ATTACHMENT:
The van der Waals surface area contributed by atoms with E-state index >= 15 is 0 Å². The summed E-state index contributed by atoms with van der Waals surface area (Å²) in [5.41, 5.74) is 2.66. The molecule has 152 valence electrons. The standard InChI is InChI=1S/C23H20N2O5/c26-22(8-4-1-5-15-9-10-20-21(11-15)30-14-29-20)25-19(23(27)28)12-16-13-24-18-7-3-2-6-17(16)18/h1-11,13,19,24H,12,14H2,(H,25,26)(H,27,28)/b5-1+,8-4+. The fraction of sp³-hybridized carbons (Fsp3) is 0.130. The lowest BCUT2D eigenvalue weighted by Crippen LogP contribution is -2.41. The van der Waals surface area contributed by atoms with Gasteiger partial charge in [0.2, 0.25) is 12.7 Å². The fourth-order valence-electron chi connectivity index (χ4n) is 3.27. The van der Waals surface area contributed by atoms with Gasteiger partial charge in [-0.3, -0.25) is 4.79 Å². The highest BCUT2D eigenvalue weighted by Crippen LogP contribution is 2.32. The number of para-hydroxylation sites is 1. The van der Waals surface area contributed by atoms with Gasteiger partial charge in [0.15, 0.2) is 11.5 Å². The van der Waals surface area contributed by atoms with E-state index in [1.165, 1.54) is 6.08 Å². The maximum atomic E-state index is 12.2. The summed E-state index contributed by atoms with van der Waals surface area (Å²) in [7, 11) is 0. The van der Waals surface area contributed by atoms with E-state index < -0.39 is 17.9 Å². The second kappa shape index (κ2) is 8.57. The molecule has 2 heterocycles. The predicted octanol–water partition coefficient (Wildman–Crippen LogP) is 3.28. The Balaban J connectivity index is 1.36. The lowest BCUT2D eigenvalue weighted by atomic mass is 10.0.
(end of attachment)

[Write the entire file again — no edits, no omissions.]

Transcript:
The van der Waals surface area contributed by atoms with E-state index >= 15 is 0 Å². The summed E-state index contributed by atoms with van der Waals surface area (Å²) in [5.41, 5.74) is 2.66. The molecule has 152 valence electrons. The standard InChI is InChI=1S/C23H20N2O5/c26-22(8-4-1-5-15-9-10-20-21(11-15)30-14-29-20)25-19(23(27)28)12-16-13-24-18-7-3-2-6-17(16)18/h1-11,13,19,24H,12,14H2,(H,25,26)(H,27,28)/b5-1+,8-4+. The fraction of sp³-hybridized carbons (Fsp3) is 0.130. The lowest BCUT2D eigenvalue weighted by Crippen LogP contribution is -2.41. The van der Waals surface area contributed by atoms with Gasteiger partial charge in [0.2, 0.25) is 12.7 Å². The fourth-order valence-electron chi connectivity index (χ4n) is 3.27. The van der Waals surface area contributed by atoms with Gasteiger partial charge in [-0.3, -0.25) is 4.79 Å². The highest BCUT2D eigenvalue weighted by Crippen LogP contribution is 2.32. The number of para-hydroxylation sites is 1. The van der Waals surface area contributed by atoms with Gasteiger partial charge in [0.15, 0.2) is 11.5 Å². The van der Waals surface area contributed by atoms with E-state index in [1.165, 1.54) is 6.08 Å². The maximum atomic E-state index is 12.2. The summed E-state index contributed by atoms with van der Waals surface area (Å²) in [7, 11) is 0. The van der Waals surface area contributed by atoms with E-state index < -0.39 is 17.9 Å². The second kappa shape index (κ2) is 8.57. The molecule has 2 heterocycles. The predicted octanol–water partition coefficient (Wildman–Crippen LogP) is 3.28. The Balaban J connectivity index is 1.36. The lowest BCUT2D eigenvalue weighted by atomic mass is 10.0.